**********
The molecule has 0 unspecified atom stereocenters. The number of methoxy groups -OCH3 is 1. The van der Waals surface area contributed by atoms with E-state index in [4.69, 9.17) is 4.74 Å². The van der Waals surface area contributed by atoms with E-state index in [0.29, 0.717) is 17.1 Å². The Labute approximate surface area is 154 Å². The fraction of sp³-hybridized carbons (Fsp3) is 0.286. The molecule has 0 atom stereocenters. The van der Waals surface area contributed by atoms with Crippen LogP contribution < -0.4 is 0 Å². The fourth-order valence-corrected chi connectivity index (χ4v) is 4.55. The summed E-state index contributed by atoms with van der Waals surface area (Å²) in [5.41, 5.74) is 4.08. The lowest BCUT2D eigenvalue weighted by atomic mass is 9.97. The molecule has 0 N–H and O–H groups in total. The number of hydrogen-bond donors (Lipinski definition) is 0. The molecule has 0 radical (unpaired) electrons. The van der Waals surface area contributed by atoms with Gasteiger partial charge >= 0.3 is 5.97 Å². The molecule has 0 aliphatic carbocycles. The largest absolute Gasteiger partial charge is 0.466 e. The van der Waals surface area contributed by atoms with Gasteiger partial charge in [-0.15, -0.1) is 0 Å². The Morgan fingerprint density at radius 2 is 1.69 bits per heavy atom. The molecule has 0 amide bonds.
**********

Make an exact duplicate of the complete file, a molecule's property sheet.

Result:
The molecule has 0 unspecified atom stereocenters. The number of methoxy groups -OCH3 is 1. The van der Waals surface area contributed by atoms with E-state index in [4.69, 9.17) is 4.74 Å². The van der Waals surface area contributed by atoms with E-state index in [0.29, 0.717) is 17.1 Å². The Labute approximate surface area is 154 Å². The fraction of sp³-hybridized carbons (Fsp3) is 0.286. The molecule has 0 atom stereocenters. The van der Waals surface area contributed by atoms with Crippen LogP contribution < -0.4 is 0 Å². The fourth-order valence-corrected chi connectivity index (χ4v) is 4.55. The summed E-state index contributed by atoms with van der Waals surface area (Å²) in [5.41, 5.74) is 4.08. The lowest BCUT2D eigenvalue weighted by atomic mass is 9.97. The molecule has 0 N–H and O–H groups in total. The number of hydrogen-bond donors (Lipinski definition) is 0. The molecule has 0 radical (unpaired) electrons. The van der Waals surface area contributed by atoms with Gasteiger partial charge >= 0.3 is 5.97 Å². The molecule has 0 aliphatic carbocycles. The largest absolute Gasteiger partial charge is 0.466 e. The van der Waals surface area contributed by atoms with Gasteiger partial charge in [-0.15, -0.1) is 0 Å². The Morgan fingerprint density at radius 2 is 1.69 bits per heavy atom. The molecule has 0 amide bonds.